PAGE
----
Mess. The English army, that divided was
Into two parts, is now conjoined in one;
And means to give you battle presently.

Char. Somewhat too sudden, sirs, the warning is; But we will presently provide for them.

Bur. I trust the ghost of Talbot is not there; Now he is gone, my lord, you need not fear.

Puc. Of all base passions, fear is most accursed; Command the conquest, Charles, it shall be thine; Let Henry fret, and all the world repine.

Char. Then on, my lords; and France be fortunate! [Exeunt. SCENE III. The same. Before Angiers.

Alarums: Excursions. Enter La Pucelle.

Puc. The regent conquers, and the Frenchmen
fly.—
Now help, ye charming spells, and periapts ; 1
And ye choice spirits that admonish me,
And give me signs of future accidents! [Thunder.

You speedy helpers, that are substitutes
Under the lordly monarch of the north,2
Appear, and aid me in this enterprise!

Enter Fiends.

This speedy, quick appearance argues proof

Of your accustomed diligence to me.

Now, ye familiar spirits, that are culled

Out of the powerful regions3 under earth,

Help me this once, that France may get the field.

[They walk about, and speak not. O, hold me not with silence over-long! Where 4 I was wont to feed you with my blood, I'll lop a member off, and give it you, In earnest of a further benefit; So you do condescend to help me now.—

[They hang their heads. No hope to have redress ?—My body shall Pay recompense, if you will grant my suit.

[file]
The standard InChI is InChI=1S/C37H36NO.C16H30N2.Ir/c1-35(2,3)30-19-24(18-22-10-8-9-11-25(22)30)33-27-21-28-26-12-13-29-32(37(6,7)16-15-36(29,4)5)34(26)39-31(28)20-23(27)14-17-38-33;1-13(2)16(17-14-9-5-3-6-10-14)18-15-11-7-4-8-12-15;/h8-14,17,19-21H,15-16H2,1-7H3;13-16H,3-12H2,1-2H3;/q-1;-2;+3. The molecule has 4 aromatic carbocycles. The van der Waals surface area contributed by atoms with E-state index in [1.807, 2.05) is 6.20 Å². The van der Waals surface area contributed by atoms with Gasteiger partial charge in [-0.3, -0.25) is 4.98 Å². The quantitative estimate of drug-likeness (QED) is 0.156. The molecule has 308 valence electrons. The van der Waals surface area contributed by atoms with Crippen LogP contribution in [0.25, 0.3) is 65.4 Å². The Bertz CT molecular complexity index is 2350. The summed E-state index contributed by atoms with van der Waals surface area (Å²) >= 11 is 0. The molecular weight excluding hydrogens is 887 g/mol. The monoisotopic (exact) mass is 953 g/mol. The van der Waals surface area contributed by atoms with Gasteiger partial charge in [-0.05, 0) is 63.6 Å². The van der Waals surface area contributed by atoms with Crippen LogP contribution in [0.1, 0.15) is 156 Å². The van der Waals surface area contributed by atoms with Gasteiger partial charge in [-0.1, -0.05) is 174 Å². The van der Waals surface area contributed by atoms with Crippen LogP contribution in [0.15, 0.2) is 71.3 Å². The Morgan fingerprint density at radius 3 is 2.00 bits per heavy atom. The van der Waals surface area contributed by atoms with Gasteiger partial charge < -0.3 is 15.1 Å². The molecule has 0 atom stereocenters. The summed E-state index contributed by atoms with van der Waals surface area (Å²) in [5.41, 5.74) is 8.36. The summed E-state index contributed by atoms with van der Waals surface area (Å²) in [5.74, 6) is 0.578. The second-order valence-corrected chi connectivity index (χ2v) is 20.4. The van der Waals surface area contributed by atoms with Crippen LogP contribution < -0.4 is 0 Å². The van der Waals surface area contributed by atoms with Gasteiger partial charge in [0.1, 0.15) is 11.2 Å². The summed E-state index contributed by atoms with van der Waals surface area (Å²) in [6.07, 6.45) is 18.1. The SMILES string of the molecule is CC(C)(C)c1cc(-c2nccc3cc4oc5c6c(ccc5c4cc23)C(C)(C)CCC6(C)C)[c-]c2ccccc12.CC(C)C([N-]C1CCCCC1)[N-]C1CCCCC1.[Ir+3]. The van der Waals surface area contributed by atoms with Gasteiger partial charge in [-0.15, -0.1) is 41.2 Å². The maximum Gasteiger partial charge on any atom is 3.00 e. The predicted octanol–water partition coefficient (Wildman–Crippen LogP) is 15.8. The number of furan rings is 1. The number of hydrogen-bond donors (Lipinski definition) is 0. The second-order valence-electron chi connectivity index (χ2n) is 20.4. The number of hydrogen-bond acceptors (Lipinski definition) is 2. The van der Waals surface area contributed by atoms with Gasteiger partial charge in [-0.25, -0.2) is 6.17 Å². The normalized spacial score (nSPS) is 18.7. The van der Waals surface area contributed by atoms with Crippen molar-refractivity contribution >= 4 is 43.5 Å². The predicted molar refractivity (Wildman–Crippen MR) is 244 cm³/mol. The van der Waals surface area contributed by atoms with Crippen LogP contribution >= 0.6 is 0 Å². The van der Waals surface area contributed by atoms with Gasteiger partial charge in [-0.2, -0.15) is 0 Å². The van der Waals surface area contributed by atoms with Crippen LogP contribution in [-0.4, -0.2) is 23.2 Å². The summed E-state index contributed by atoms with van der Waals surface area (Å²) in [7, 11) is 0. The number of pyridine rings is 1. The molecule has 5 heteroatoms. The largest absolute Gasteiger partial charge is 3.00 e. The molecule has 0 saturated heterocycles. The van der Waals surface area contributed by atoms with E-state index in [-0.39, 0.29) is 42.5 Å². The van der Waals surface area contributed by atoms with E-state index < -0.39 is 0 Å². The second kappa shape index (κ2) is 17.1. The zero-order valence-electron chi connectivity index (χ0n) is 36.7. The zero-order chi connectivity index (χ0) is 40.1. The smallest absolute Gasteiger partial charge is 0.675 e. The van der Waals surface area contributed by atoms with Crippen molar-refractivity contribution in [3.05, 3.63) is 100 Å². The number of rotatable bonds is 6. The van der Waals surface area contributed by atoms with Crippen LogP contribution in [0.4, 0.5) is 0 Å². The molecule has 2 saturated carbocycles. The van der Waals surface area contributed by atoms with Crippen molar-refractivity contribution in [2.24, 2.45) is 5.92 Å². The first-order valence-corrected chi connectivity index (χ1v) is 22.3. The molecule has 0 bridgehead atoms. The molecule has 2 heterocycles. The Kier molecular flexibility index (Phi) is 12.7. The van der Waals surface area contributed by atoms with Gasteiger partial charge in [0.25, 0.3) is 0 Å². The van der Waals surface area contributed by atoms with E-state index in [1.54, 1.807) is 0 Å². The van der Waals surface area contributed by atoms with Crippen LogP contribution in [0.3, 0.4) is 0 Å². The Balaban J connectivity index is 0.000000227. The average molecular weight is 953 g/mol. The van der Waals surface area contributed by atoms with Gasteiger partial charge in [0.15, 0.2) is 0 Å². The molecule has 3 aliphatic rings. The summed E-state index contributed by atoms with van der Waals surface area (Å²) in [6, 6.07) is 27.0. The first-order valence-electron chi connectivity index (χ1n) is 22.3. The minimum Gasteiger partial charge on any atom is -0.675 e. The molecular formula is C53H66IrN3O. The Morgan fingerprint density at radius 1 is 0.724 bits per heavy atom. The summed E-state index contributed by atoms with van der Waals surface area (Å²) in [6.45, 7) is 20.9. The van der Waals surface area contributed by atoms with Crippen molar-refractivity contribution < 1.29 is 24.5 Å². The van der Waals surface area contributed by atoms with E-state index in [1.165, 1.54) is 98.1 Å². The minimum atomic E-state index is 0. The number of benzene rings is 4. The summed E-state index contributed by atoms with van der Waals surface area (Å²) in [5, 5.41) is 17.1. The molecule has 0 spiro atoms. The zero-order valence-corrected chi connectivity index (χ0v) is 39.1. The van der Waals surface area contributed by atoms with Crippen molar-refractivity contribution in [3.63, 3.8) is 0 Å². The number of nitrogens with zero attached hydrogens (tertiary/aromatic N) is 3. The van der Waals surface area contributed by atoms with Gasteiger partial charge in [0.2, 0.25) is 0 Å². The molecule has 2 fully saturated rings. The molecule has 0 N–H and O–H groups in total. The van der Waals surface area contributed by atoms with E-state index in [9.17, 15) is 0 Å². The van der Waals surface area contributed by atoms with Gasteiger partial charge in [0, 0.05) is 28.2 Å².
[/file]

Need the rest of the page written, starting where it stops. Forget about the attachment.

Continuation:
[They shake their heads. Cannot my body, nor blood-sacrifice, Entreat you to your wonted furtherance?

1 Periapts were certain written charms worn about the person as preservatives from disease and danger.

2 The monarch of the north was Zimimar, one of the four principal devils invoked by witches. The north was supposed to be the particular habitation of bad spirits. Milton assembles the rebel angels in the north.

3 Warburton thought that we should read legions here, the same mistake having occurred before in this play.

4 Where for whereas, a common substitution in old writers; whereas is also sometimes used for where.

Then take my soul; my body, soul, and all,
Before that England give the French the foil.

[They depart.
See! they forsake me. Now the time is come,
That France must vaill her lofty-plumed crest,
And let her head fall into England's lap.
My ancient incantations are too weak,
And hell too strong for me to buckle with;
Now, France, thy glory droopeth to the dust. {Exit.

Alarums. Enter French and English, fighting. La Pucelle and York fight hand to hand. La PuCelle is taken. The French fly.